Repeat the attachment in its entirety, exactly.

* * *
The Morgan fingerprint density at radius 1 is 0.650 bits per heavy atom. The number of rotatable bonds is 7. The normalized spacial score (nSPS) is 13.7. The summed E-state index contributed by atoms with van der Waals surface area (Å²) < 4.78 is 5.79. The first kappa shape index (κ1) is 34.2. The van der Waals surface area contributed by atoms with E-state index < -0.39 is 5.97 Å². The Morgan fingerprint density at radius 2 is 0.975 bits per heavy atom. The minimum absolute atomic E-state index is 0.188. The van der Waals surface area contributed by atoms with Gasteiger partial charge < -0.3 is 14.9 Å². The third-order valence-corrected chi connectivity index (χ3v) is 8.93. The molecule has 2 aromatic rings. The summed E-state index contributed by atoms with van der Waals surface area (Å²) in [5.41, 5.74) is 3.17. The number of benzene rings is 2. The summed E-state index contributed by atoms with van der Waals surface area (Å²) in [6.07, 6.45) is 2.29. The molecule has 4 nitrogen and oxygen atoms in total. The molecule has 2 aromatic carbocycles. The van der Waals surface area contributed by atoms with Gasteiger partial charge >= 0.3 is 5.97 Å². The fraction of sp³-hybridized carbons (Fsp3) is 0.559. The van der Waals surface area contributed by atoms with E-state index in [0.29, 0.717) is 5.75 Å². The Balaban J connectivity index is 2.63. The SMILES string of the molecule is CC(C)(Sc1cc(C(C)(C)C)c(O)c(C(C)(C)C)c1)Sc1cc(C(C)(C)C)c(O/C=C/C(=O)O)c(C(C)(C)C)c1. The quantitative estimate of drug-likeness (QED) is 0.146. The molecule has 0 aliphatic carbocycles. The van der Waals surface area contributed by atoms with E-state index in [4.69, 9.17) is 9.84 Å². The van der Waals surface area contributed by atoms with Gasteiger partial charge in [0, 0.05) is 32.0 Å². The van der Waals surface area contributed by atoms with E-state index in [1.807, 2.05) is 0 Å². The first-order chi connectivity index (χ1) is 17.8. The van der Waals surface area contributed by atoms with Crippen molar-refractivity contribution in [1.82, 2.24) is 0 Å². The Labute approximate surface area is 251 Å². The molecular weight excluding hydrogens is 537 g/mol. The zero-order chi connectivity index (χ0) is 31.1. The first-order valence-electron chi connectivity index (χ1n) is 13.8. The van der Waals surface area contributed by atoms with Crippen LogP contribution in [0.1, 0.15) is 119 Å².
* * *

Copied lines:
The Morgan fingerprint density at radius 1 is 0.650 bits per heavy atom. The number of rotatable bonds is 7. The normalized spacial score (nSPS) is 13.7. The summed E-state index contributed by atoms with van der Waals surface area (Å²) < 4.78 is 5.79. The first kappa shape index (κ1) is 34.2. The van der Waals surface area contributed by atoms with E-state index < -0.39 is 5.97 Å². The Morgan fingerprint density at radius 2 is 0.975 bits per heavy atom. The minimum absolute atomic E-state index is 0.188. The van der Waals surface area contributed by atoms with Gasteiger partial charge < -0.3 is 14.9 Å². The third-order valence-corrected chi connectivity index (χ3v) is 8.93. The molecule has 2 aromatic rings. The summed E-state index contributed by atoms with van der Waals surface area (Å²) in [5.41, 5.74) is 3.17. The number of benzene rings is 2. The summed E-state index contributed by atoms with van der Waals surface area (Å²) in [6.07, 6.45) is 2.29. The molecule has 4 nitrogen and oxygen atoms in total. The molecule has 2 aromatic carbocycles. The van der Waals surface area contributed by atoms with Gasteiger partial charge >= 0.3 is 5.97 Å². The fraction of sp³-hybridized carbons (Fsp3) is 0.559. The van der Waals surface area contributed by atoms with E-state index in [0.29, 0.717) is 5.75 Å². The Balaban J connectivity index is 2.63. The SMILES string of the molecule is CC(C)(Sc1cc(C(C)(C)C)c(O)c(C(C)(C)C)c1)Sc1cc(C(C)(C)C)c(O/C=C/C(=O)O)c(C(C)(C)C)c1. The quantitative estimate of drug-likeness (QED) is 0.146. The molecule has 0 aliphatic carbocycles. The van der Waals surface area contributed by atoms with E-state index in [4.69, 9.17) is 9.84 Å². The van der Waals surface area contributed by atoms with Gasteiger partial charge in [0, 0.05) is 32.0 Å². The van der Waals surface area contributed by atoms with E-state index in [1.807, 2.05) is 0 Å². The first-order chi connectivity index (χ1) is 17.8. The van der Waals surface area contributed by atoms with Crippen molar-refractivity contribution in [1.82, 2.24) is 0 Å². The Labute approximate surface area is 251 Å². The molecular weight excluding hydrogens is 537 g/mol. The zero-order chi connectivity index (χ0) is 31.1. The first-order valence-electron chi connectivity index (χ1n) is 13.8. The van der Waals surface area contributed by atoms with Crippen LogP contribution in [0.1, 0.15) is 119 Å².